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ANDRES QUIROGA, vs. PARSONS HARDWARE CO.

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GR No. L-11491 August 23, 1918

FACTS:

On January 24, 1911, Manila, a contract was entered into by and Quiroga, and J. Parsons (to whose rights and
obligations the present defendant later subrogated itself), for the exclusive sale of "Quiroga" beds in the Visayan
Islands.

The contract only stipulates that J.Parsons should pay Quiroga within 6 months upon the delivery of beds.
Quiroga filed a case against Parsons for allegedly violating the following stipulations:
a. not to sell the beds at higher prices than those of the invoices;
b. to have an open establishment in Iloilo;
c. itself to conduct the agency;
d. to keep the beds on public exhibition,
e. to pay for the advertisement expenses for the same; and
f. to order the beds by the dozen and in no other manner*.
With the exception of the obligation on the part of the defendant to order the beds by the dozen and in no other
manner, none of the obligations imputed to the defendant in the two causes of action are expressly set forth in the
contract. But the plaintiff alleged that the defendant was his agent for the sale of his beds in Iloilo, and that said
obligations are implied in a contract of commercial agency. The whole question, therefore, reduced itself to a
determination as to whether the defendant, by reason of the contract hereinbefore transcribed, was a purchaser
or an agent of the plaintiff for the sale of his beds.

ISSUE:
WON the contract between them was one of agency, not sale

HELD:
NO. The contract is one of purchase and sale, and not of commercial agency.

In order to classify a contract, due attention must be given to its essential clauses. In the contract in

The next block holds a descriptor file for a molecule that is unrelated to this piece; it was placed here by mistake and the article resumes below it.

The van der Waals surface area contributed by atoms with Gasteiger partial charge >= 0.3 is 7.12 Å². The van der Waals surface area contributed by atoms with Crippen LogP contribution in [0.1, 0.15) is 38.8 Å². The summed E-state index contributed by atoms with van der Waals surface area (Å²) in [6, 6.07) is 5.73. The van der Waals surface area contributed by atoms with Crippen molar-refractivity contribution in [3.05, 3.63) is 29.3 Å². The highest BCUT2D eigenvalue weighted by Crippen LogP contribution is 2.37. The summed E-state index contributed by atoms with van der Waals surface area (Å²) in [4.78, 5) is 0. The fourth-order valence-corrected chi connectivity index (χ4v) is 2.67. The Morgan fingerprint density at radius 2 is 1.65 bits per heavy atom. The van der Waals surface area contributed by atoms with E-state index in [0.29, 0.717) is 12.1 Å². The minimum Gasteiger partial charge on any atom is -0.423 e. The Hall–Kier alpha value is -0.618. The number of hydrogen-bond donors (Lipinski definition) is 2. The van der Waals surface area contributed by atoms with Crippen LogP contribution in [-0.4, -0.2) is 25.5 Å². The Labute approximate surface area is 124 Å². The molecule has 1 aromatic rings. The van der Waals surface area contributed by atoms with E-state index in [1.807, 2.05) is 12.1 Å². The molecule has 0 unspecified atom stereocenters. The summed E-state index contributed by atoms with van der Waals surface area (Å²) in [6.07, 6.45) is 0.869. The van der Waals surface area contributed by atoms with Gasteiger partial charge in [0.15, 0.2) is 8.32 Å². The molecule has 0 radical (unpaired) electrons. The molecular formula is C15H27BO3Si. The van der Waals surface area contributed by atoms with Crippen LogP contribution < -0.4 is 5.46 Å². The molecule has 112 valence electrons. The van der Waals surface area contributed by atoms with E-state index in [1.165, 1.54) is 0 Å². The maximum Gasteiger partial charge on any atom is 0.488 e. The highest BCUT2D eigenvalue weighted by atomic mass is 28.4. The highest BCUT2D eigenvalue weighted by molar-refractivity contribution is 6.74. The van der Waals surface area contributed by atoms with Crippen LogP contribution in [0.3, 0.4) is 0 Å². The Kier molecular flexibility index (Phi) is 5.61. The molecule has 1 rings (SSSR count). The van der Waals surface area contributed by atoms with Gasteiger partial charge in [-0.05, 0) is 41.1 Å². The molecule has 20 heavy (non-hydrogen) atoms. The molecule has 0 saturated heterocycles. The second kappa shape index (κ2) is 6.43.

question, what was essential, as constituting its cause and subject matter, is that the plaintiff was to furnish the
defendant with the beds which the latter might order, at the price stipulated, and that the defendant was to pay the
price in the manner stipulated. Payment was to be made at the end of sixty days, or before, at the plaintiff’s
request, or in cash, if the defendant so preferred, and in these last two cases an additional discount was to be
allowed for prompt payment. These are precisely the essential features of a contract of purchase and sale. There
was the obligation on the part of the plaintiff to supply the beds, and, on the part of the defendant, to pay
their price. These features exclude the legal conception of an agency or order to sell whereby the mandatory or
agent received the thing to sell it, and does not pay its price, but delivers to the principal the price he obtains from
the sale of the thing to a third person, and if he does not succeed in selling it, he returns it. By virtue of the
contract between the plaintiff and the defendant, the latter, on receiving the beds, was necessarily obliged to pay
their price within the term fixed, without any other consideration and regardless as to whether he had or had not
sold the beds.

Only the acts of the contracting parties, subsequent to, and in connection with, the execution of the contract, must be
considered for the purpose of interpreting the contract, when such interpretation is necessary, but not when, as in the instant
case, its essential agreements are clearly set forth and plainly show that the contract belongs to a certain kind and not to
another.
In respect to the defendant’s obligation to order by the dozen, the only one expressly imposed by the
contract, the effect of its breach would only entitle the plaintiff to disregard the orders which the defendant might
place under other conditions; but if the plaintiff consents to fill them, he waives his right and cannot complain for
having acted thus at his own free will.
For the foregoing reasons, we are of opinion that the contract by and between the plaintiff and the
defendant was one of purchase and sale, and that the obligations the breach of which is alleged as a cause of
action are not imposed upon the defendant, either by agreement or by law.